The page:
Digging up the roots of a psychedelic country icon

Lee Makes the Flowers Grow

by Mitch Gilliam

12/09/2015

West of Sand Springs, Oklahoma, on old Highway 51, past the grounds of the razed Hissom asylum, stand two stoplights. Between them lies the bulk of Mannford, a ripple of a town at the edge of Tulsa. Lee Hazlewood’s ode to Mannford, which claims, “When you’re born in Mannford, Oklahoma, there ain’t no up in your cup, there’s just down,” is near the bottom of contenders for town theme song. His name with locals only gets blank stares. That’s because the Mannford that Hazlewood grew up in isn’t there. He hopped a long black train before the town went underwater.

A pre-statehood crossing point on the Cimarron River, the town’s mid-century population grew to 400. In 1963 the entire town was flooded to build the Keystone Dam. Instead of dispersing, the town relocated, and has since octupled its pre-flood head count.

Born in Mannford, Oklahoma, in 1929, Hazlewood spent his youth there. The grandson of a mule skinner who laid the first roads in Tulsey Town, Hazlewood laid his own roads in the budding scene of rock ‘n’ roll.

After time in the Korean War, Hazlewood was the first DJ in Arizona to play Elvis Presley on air. With guitarist Duane Eddy, Hazlewood helped define the sound of “twang” in the late ‘50s. In the ‘60s, his work with artists like Gram Parsons and Nancy Sinatra shaped the sounds of country-rock and psychedelia. It was through his solo work, though, that he produced one of the most prolific, indefinable, and enduringly influential discographies in pop.

New Mannford rests sleepily in its lakeside hills, and shreds of Old Mannford clutter the sloping topography. A mural of the ghost town decorates an optometrist’s building, antique shops pepper Highway 51, and down a long dirt road, through some brush and over a fence, Old Mannford rises from the lake. The concrete grid of the town remains, snaking invisible houses and sidewinding into Keystone’s mouth. Apart from the crumbling roads, only overgrown picnic tables bare mankind’s thumbprint.

A gnarled blister of steel guards Mannford’s town museum. Supposedly a car, it was a souvenir from 1984’s tornado. “If closed call Bill,” read a sign on the museum’s door. “He can probably let you in.” Bill Alsip answered my call and told me that, although his wife was making supper, he’d be happy to show up in 30 minutes. A quiet and extremely polite man about 10 years Hazlewood’s junior, Alsip arrived as promised and patiently explained every detail of the museum to me.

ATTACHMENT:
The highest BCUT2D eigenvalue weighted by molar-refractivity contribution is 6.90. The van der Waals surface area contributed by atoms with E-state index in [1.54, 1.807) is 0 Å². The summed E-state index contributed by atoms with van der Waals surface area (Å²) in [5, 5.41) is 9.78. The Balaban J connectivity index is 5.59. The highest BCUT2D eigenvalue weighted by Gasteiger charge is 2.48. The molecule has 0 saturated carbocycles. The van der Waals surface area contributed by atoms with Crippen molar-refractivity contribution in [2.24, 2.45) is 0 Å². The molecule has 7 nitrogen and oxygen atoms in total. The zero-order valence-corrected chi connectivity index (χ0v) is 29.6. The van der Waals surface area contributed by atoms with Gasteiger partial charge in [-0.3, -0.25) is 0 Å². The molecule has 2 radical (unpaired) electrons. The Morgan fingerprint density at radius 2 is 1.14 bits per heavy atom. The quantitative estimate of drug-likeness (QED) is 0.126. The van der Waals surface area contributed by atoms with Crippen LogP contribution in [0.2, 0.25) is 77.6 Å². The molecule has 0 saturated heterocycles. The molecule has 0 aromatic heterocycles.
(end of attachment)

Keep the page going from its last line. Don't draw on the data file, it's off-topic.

Musical instruments, clothing, toiletries, and tools from all eras of Mannford were under, and also outside of, glass cabinets. Bibles, novels, and yearbooks were on display, and I thumbed through photo albums as old as 1890. Almost every minute of both New and Old Mannford seemed to be represented, but any mention of Hazlewood’s name caused Alsip to place his hands in his front pockets, stare at his shoes, and shake his head in consternation.

After Anna May Harris’s one-eyed dog inspected me, she invited me inside her home and introduced me to her sister, Pat Crosier. A first cousin to Hazlewood, Harris found my name in the museum guestbook after Alsip asked her if she knew any Hazlewoods at church. The two sisters grew up with the man they call “Barton Lee”—his name never leaves their lips shortened. When asked what he was like as a child, Harris replied, “He was an ornery little shit!”

One of Hazlewood’s orneriest moments was when his father took him along to see Coonrod, the only banker in town, to whom Mr. Hazlewood was in debt. “There were a group of men standing around, and when the banker kneeled and asked little Barton Lee how he was doing, he said, ‘I don’t like you, you old one-eyed son of a bitch,’ ” Harris chuckled. The banker, trying to save face in a crowd of his peers, reached in his pocket and gave the younger Hazlewood 50 cents. He would continue to give Hazlewood 50 cents every time he saw him, up until the day his family left Mannford.

The sisters also recalled Hazlewood’s earliest stab at show business. He and a childhood friend would drape a sheet off their front porch and charge neighbor kids to peek inside and watch variety shows. According to Harris, Hazlewood got his sense of showmanship from his mother, who knew “more dirty jokes than anyone could hope to hear.” Learning the jokes from hitchhiking sailors, “Aunt Evie,” as the sisters call her, stood in stark relief to Hazlewood’s father, Gabe. “He was a sad sack,” Harris said. Apart from organizing town dances early in Barton Lee’s life, Gabe Hazlewood’s biggest influence on his son may have been his morose disposition.